What caught my attention this morning, CMS maintains public line item FOIA logs monthly back to 2015.  For example, the most recent is a FOIA log for June 2018 (here).  It looks like they get over 150 requests a month.  Requests come from law firms large and small, newspapers, research groups, and other entities as diverse as the health plan Oscar, the Democratic National Committee, Buzzfeed, and Providence St Joseph health system.  In addition to the FOIA spreadsheet reports, the 26-page CMS PDF notes that "CMS receives the highest number of FOIA requests of any agency...in FY2011, CMS received over 52,116 FOIA requests."

click to enlarge
So if you do submit a FOIA request to CMS, within a short time, CMS will post your request in a table such as the one clipped above.

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I've always heard that FOIA allows requests for existing documents (e.g. all emails with keyword X from person A to person B) but never requires the agency to undertake creation of new documents.

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FOIA exemption 2 exempts "internal personnel rules and practices" from release.  I used to hear that this allowed an agency to refuse to release its own internal "deliberative" documents.   However, the CMS 26 page PDF (here) on page 10 informs us that based on a 2011 Supreme Court case, this exemption-from-release has now been read to apply solely and literally to personnel rules.   Thus, it now is understood as exempting release of [personnel rules and personnel practices] and no longer read as broadly allowing the agency to withhold [personnel rules and (internal agency) practices (of all types).]

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FOIA responses aren't necessarily internally consistent.  I once asked MolDx under FOIA for its scope of work (statement of work), and received a reply this was a confidential internal agency document.  However, the very same request to CMS got me a copy of the MolDx statement of work in a couple weeks (here).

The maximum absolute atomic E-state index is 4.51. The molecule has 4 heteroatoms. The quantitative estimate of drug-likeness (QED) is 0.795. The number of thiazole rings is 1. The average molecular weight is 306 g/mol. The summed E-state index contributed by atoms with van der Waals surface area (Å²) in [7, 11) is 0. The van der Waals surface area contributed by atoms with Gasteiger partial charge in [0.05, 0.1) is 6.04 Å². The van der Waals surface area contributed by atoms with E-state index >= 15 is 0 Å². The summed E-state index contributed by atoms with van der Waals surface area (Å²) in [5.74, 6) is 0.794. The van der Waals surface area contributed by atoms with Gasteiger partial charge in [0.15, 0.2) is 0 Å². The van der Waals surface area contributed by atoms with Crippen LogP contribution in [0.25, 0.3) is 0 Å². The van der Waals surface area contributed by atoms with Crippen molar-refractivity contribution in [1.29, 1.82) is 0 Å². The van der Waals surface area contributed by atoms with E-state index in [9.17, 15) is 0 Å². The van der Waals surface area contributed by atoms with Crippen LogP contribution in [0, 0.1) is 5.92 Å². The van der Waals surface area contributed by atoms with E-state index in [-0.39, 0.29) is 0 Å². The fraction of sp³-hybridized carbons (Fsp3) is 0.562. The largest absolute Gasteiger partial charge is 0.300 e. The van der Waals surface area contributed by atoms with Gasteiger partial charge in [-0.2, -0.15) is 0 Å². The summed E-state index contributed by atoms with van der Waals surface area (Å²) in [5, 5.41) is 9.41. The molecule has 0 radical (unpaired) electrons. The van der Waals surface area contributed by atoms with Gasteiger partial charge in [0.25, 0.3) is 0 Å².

Monday, October 15, 2018

Very Brief Blog: CMS Issues One of the Most Unusual CMS Regulations Ever (Drug Pricing on TV)

On October 15, 2018, CMS released proposed regulations that would require TV advertisements to include drug pricing information, if they are drugs that are covered under Medicare "directly or indirectly."
  • See a trade journal article here.  Follow-up trade journal here and here.
  • See the actual 42 page proposed regulation here
    • Seema Verma press release here.
    • Seema Verma same week at AHIP, here.
Since this new regulation is directed at consumer ads, it is a bit surprising to see it as falling under CMS's legal authority rather than e.g. some other part of HHS or maybe the FTC.   The regulations on price advertisement will be tucked among other routine CMS regulations at 42 CFR 403.1200ff.

CMS Works to Justify Why It Can Do This

Anticipating reactions between skepticism and surprise, CMS dives directly into a long and elaborate discussion of whether it has authority to regulate content of TV ads because it pays for drugs. 

Many pages of the regulation read like an overcaffeinated litigator's legal brief, citing a dizzying cascade of court cases and precedents.  For example, we learn that Massachusetts Law 94 295C requires retail dealers of motor fuel to public display on each pump the price per gallon.  Well, yes.  And that 7 CFR 59.301(a) and (b) require that meat packer processing plants must daily report to the Secretary of Agriculture the sale price for lambs.  (Quiz later.)   The authors reach back to a 42-year old economics article on drug pricing (by John F. Cady, then an assistant professor at Harvard MBA school and today still in service at Indiana University).